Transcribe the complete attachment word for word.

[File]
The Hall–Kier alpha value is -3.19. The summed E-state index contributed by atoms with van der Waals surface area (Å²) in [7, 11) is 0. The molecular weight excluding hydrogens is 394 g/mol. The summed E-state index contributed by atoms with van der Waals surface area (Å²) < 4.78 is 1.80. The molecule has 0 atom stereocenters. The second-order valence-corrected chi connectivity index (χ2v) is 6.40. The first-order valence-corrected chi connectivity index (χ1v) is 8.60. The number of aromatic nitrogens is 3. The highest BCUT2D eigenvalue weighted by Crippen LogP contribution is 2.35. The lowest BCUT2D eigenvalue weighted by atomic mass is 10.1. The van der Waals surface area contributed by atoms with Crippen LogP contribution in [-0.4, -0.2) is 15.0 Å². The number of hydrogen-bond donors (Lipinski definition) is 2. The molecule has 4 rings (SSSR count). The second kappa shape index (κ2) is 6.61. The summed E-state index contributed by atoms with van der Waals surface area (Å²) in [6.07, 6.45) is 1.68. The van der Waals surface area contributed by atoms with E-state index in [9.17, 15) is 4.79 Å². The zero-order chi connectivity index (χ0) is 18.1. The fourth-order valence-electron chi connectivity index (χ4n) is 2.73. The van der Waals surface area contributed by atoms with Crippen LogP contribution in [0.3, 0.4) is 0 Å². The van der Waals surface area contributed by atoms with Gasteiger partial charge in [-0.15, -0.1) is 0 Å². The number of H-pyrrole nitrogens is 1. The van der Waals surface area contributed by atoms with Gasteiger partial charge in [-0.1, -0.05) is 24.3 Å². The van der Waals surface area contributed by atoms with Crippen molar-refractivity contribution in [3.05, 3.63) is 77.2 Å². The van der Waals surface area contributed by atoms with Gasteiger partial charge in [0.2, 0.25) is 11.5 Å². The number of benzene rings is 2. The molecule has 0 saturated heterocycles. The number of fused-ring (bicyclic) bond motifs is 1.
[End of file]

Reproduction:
The Hall–Kier alpha value is -3.19. The summed E-state index contributed by atoms with van der Waals surface area (Å²) in [7, 11) is 0. The molecular weight excluding hydrogens is 394 g/mol. The summed E-state index contributed by atoms with van der Waals surface area (Å²) < 4.78 is 1.80. The molecule has 0 atom stereocenters. The second-order valence-corrected chi connectivity index (χ2v) is 6.40. The first-order valence-corrected chi connectivity index (χ1v) is 8.60. The number of aromatic nitrogens is 3. The highest BCUT2D eigenvalue weighted by Crippen LogP contribution is 2.35. The lowest BCUT2D eigenvalue weighted by atomic mass is 10.1. The van der Waals surface area contributed by atoms with Crippen LogP contribution in [-0.4, -0.2) is 15.0 Å². The number of hydrogen-bond donors (Lipinski definition) is 2. The molecule has 4 rings (SSSR count). The second kappa shape index (κ2) is 6.61. The summed E-state index contributed by atoms with van der Waals surface area (Å²) in [6.07, 6.45) is 1.68. The van der Waals surface area contributed by atoms with E-state index in [9.17, 15) is 4.79 Å². The zero-order chi connectivity index (χ0) is 18.1. The fourth-order valence-electron chi connectivity index (χ4n) is 2.73. The van der Waals surface area contributed by atoms with Crippen LogP contribution in [0.3, 0.4) is 0 Å². The van der Waals surface area contributed by atoms with Gasteiger partial charge in [-0.15, -0.1) is 0 Å². The number of H-pyrrole nitrogens is 1. The van der Waals surface area contributed by atoms with Gasteiger partial charge in [-0.1, -0.05) is 24.3 Å². The van der Waals surface area contributed by atoms with Crippen molar-refractivity contribution in [3.05, 3.63) is 77.2 Å². The van der Waals surface area contributed by atoms with Gasteiger partial charge in [0.2, 0.25) is 11.5 Å². The number of benzene rings is 2. The molecule has 0 saturated heterocycles. The number of fused-ring (bicyclic) bond motifs is 1.